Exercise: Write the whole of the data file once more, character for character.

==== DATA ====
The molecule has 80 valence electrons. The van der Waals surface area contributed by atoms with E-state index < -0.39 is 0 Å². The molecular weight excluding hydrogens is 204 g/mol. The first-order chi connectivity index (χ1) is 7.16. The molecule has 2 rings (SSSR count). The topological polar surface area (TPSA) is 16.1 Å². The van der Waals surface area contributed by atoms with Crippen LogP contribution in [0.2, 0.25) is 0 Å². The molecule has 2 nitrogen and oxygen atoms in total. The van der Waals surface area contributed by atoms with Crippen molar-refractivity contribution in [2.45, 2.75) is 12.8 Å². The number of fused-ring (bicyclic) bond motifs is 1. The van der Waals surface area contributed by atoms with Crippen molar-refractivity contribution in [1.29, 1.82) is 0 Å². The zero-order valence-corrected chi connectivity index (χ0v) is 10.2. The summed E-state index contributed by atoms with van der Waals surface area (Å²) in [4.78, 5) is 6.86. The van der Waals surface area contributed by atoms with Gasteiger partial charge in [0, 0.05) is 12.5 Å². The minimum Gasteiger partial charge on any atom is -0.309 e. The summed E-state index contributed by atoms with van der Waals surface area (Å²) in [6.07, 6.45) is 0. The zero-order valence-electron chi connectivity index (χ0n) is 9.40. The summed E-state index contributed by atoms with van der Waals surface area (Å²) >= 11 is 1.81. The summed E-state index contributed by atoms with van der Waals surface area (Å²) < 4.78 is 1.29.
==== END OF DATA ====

The molecule has 80 valence electrons. The van der Waals surface area contributed by atoms with E-state index < -0.39 is 0 Å². The molecular weight excluding hydrogens is 204 g/mol. The first-order chi connectivity index (χ1) is 7.16. The molecule has 2 rings (SSSR count). The topological polar surface area (TPSA) is 16.1 Å². The van der Waals surface area contributed by atoms with Crippen LogP contribution in [0.2, 0.25) is 0 Å². The molecule has 2 nitrogen and oxygen atoms in total. The van der Waals surface area contributed by atoms with Crippen molar-refractivity contribution in [2.45, 2.75) is 12.8 Å². The number of fused-ring (bicyclic) bond motifs is 1. The van der Waals surface area contributed by atoms with Crippen molar-refractivity contribution in [1.29, 1.82) is 0 Å². The zero-order valence-corrected chi connectivity index (χ0v) is 10.2. The summed E-state index contributed by atoms with van der Waals surface area (Å²) in [4.78, 5) is 6.86. The van der Waals surface area contributed by atoms with Gasteiger partial charge in [0, 0.05) is 12.5 Å². The minimum Gasteiger partial charge on any atom is -0.309 e. The summed E-state index contributed by atoms with van der Waals surface area (Å²) in [6.07, 6.45) is 0. The zero-order valence-electron chi connectivity index (χ0n) is 9.40. The summed E-state index contributed by atoms with van der Waals surface area (Å²) >= 11 is 1.81. The summed E-state index contributed by atoms with van der Waals surface area (Å²) < 4.78 is 1.29.